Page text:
Well done Fox, in a study that finds cultural biases determine knowledge, you have further cemented your readers' doubts on climate change!
@Yakki PsD I didn’t “wait” a week to drop a bomb, I have other things to do, and that (and this) was (is) the first chance I could get to come back here.
Ironic that you must rely on a “Fox News has taught you well” line, when I’ve been doing this kind of critical thinking long before Fox existed.
Here’s a challenge for you: Show us all what evidence you have to back up your assertion that I ‘took the stand that global warming wasnât happening’. Look though EVERY single one of my writings and reproduce the exact phrase where I have ever said that. You make the assertion, now its your move to prove it.
The only reason why I lean to the skeptic side at all, as I’ve already pointed out several times, is because of the manner in which folks promoting the idea of man-caused global warming work so hard to marginalize skeptics in the eyes of the public. Exactly what part of the idea about causing the skeptics to engage in self censorship do you not understand, when it comes to the effort to first embarrass them into doing that with stacks of evidence that their skeptic assessments are fabricated, faulty, and demonstratively false?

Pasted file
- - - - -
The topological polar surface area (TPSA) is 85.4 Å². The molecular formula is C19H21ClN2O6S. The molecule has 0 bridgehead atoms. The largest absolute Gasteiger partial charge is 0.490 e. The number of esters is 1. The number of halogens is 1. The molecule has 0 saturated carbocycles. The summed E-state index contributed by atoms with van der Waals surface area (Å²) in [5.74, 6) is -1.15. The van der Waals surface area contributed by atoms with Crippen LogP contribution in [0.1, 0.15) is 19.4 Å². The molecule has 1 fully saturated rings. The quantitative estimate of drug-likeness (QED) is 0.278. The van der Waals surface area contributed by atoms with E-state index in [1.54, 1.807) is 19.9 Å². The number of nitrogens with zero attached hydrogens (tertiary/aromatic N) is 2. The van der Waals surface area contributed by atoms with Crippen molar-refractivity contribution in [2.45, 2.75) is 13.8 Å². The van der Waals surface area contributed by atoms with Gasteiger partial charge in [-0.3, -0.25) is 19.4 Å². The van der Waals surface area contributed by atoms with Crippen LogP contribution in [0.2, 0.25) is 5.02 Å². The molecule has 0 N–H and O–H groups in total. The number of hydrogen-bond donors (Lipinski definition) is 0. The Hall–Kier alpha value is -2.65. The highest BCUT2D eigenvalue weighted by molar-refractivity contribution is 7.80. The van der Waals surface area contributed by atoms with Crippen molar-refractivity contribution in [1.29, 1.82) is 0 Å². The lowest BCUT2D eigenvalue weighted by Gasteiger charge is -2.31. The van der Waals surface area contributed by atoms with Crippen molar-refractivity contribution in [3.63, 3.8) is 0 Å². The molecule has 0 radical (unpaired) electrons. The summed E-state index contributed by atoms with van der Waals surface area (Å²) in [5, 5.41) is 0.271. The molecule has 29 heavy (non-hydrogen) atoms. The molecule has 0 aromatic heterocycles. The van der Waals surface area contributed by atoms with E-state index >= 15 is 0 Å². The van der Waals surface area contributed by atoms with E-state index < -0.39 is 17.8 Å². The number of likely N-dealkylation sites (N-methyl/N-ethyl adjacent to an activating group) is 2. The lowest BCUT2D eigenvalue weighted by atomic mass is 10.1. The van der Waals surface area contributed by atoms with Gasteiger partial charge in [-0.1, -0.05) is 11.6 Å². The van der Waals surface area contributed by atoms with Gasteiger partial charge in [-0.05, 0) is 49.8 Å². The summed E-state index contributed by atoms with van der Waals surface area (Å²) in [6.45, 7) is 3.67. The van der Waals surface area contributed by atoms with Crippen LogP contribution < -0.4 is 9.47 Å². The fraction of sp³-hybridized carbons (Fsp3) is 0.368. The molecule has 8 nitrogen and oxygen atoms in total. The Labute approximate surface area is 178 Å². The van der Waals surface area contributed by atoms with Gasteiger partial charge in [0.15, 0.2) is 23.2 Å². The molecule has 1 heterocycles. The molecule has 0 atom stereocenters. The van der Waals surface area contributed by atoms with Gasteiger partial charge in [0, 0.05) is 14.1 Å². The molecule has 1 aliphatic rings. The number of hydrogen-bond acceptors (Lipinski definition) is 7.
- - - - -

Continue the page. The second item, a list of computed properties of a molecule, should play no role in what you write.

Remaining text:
Fascinating you contend people on your side take up the fight because they “believe” in it. Science is not something you believe in, it is what it is, and the accusation against skeptics is not something to “believe” in, you present the facts as a whole and don’t leave out critical details. There can’t hardly be anything more self destructive than a side of an argument that runs from debate, marginalizes its critics, refuses to share scientific methodology, and erases commentary when it undercuts the main thrust of the argument.
Removing and sequestering CO2 does NOT make the air cleaner. As you well know, CO2 is not a pollutant except for the EPA’s “definition” of it as something that harms health and human welfare. Are you not aware that your assertion about the benefit of ‘cleaner air’ ends up looking like a shell-game distraction when you mention this?
I most certainly do think about a cleaner planet, healthier lives, etc, that’s why this push to regulate CO2 is so baffling because it does NOTHING to accomplish that goal, but instead wastes resources, time and money. So another of the dominoes falls about people like me ‘not thinking about a better planet’. What’s your next fallback position since that one didn’t work out?
On your final point about a trial: I practically beg for this to be played out in a trial, any day of the week and twice on Sundays. Skeptic scientists are enriching themselves? Again, two words: PROVE IT! Where’s your evidence? Your prosecutors may try to ‘point this out’, as you say, but in the absence of any proof to back it up, “poof” goes the whole trial, and we are right back to square one where instead it looks like the enviro-activists were the ones manufacturing doubt about the credibility of the skeptics.